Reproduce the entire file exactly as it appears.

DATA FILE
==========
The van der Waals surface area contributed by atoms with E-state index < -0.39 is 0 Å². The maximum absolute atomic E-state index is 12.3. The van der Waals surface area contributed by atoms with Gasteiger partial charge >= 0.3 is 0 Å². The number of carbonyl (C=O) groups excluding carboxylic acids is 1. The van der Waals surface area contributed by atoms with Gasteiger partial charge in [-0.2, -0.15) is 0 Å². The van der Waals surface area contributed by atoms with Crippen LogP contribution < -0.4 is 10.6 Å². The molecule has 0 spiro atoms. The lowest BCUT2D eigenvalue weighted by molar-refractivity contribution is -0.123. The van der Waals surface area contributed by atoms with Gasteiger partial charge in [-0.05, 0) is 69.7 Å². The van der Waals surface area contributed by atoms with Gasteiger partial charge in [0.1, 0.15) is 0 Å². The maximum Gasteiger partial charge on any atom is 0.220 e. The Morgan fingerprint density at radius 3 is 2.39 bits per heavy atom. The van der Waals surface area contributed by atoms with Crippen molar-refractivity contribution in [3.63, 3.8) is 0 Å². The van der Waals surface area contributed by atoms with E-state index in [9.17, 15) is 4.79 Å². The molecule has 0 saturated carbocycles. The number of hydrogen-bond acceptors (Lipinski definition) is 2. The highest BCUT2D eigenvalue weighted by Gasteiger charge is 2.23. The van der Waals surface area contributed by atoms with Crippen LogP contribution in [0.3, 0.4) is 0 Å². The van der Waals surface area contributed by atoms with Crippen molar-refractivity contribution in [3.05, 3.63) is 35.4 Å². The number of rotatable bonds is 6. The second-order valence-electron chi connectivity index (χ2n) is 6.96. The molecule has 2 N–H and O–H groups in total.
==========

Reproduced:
The van der Waals surface area contributed by atoms with E-state index < -0.39 is 0 Å². The maximum absolute atomic E-state index is 12.3. The van der Waals surface area contributed by atoms with Gasteiger partial charge >= 0.3 is 0 Å². The number of carbonyl (C=O) groups excluding carboxylic acids is 1. The van der Waals surface area contributed by atoms with Gasteiger partial charge in [-0.2, -0.15) is 0 Å². The van der Waals surface area contributed by atoms with Crippen LogP contribution < -0.4 is 10.6 Å². The molecule has 0 spiro atoms. The lowest BCUT2D eigenvalue weighted by molar-refractivity contribution is -0.123. The van der Waals surface area contributed by atoms with Gasteiger partial charge in [-0.05, 0) is 69.7 Å². The van der Waals surface area contributed by atoms with Gasteiger partial charge in [0.1, 0.15) is 0 Å². The maximum Gasteiger partial charge on any atom is 0.220 e. The Morgan fingerprint density at radius 3 is 2.39 bits per heavy atom. The van der Waals surface area contributed by atoms with Crippen molar-refractivity contribution in [3.63, 3.8) is 0 Å². The van der Waals surface area contributed by atoms with E-state index in [9.17, 15) is 4.79 Å². The molecule has 0 saturated carbocycles. The number of hydrogen-bond acceptors (Lipinski definition) is 2. The highest BCUT2D eigenvalue weighted by Gasteiger charge is 2.23. The van der Waals surface area contributed by atoms with Crippen LogP contribution in [0.3, 0.4) is 0 Å². The van der Waals surface area contributed by atoms with Crippen molar-refractivity contribution in [3.05, 3.63) is 35.4 Å². The number of rotatable bonds is 6. The second-order valence-electron chi connectivity index (χ2n) is 6.96. The molecule has 2 N–H and O–H groups in total.